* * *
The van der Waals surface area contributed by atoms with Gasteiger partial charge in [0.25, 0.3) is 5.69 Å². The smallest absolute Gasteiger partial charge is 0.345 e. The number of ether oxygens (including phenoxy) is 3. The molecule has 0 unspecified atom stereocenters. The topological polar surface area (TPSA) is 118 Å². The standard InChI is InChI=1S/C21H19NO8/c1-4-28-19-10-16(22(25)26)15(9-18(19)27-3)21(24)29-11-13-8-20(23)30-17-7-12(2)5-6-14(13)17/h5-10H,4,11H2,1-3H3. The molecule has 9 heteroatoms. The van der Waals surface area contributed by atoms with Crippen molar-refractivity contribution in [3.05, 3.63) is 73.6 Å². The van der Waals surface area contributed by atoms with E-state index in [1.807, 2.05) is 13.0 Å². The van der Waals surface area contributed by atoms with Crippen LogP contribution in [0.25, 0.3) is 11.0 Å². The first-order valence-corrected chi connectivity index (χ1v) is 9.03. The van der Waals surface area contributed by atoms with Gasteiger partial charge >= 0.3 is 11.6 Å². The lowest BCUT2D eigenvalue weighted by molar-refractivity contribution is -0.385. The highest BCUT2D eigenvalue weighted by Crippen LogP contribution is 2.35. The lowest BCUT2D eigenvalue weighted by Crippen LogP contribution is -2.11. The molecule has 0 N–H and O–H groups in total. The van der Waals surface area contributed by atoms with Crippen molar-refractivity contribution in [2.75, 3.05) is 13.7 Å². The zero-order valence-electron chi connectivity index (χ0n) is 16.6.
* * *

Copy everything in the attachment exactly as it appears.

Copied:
The van der Waals surface area contributed by atoms with Gasteiger partial charge in [0.25, 0.3) is 5.69 Å². The smallest absolute Gasteiger partial charge is 0.345 e. The number of ether oxygens (including phenoxy) is 3. The molecule has 0 unspecified atom stereocenters. The topological polar surface area (TPSA) is 118 Å². The standard InChI is InChI=1S/C21H19NO8/c1-4-28-19-10-16(22(25)26)15(9-18(19)27-3)21(24)29-11-13-8-20(23)30-17-7-12(2)5-6-14(13)17/h5-10H,4,11H2,1-3H3. The molecule has 9 heteroatoms. The van der Waals surface area contributed by atoms with Crippen molar-refractivity contribution in [3.05, 3.63) is 73.6 Å². The van der Waals surface area contributed by atoms with E-state index in [1.807, 2.05) is 13.0 Å². The van der Waals surface area contributed by atoms with Crippen LogP contribution in [0.25, 0.3) is 11.0 Å². The first-order valence-corrected chi connectivity index (χ1v) is 9.03. The van der Waals surface area contributed by atoms with Gasteiger partial charge >= 0.3 is 11.6 Å². The lowest BCUT2D eigenvalue weighted by molar-refractivity contribution is -0.385. The highest BCUT2D eigenvalue weighted by Crippen LogP contribution is 2.35. The lowest BCUT2D eigenvalue weighted by Crippen LogP contribution is -2.11. The molecule has 0 N–H and O–H groups in total. The van der Waals surface area contributed by atoms with Crippen molar-refractivity contribution in [2.75, 3.05) is 13.7 Å². The zero-order valence-electron chi connectivity index (χ0n) is 16.6.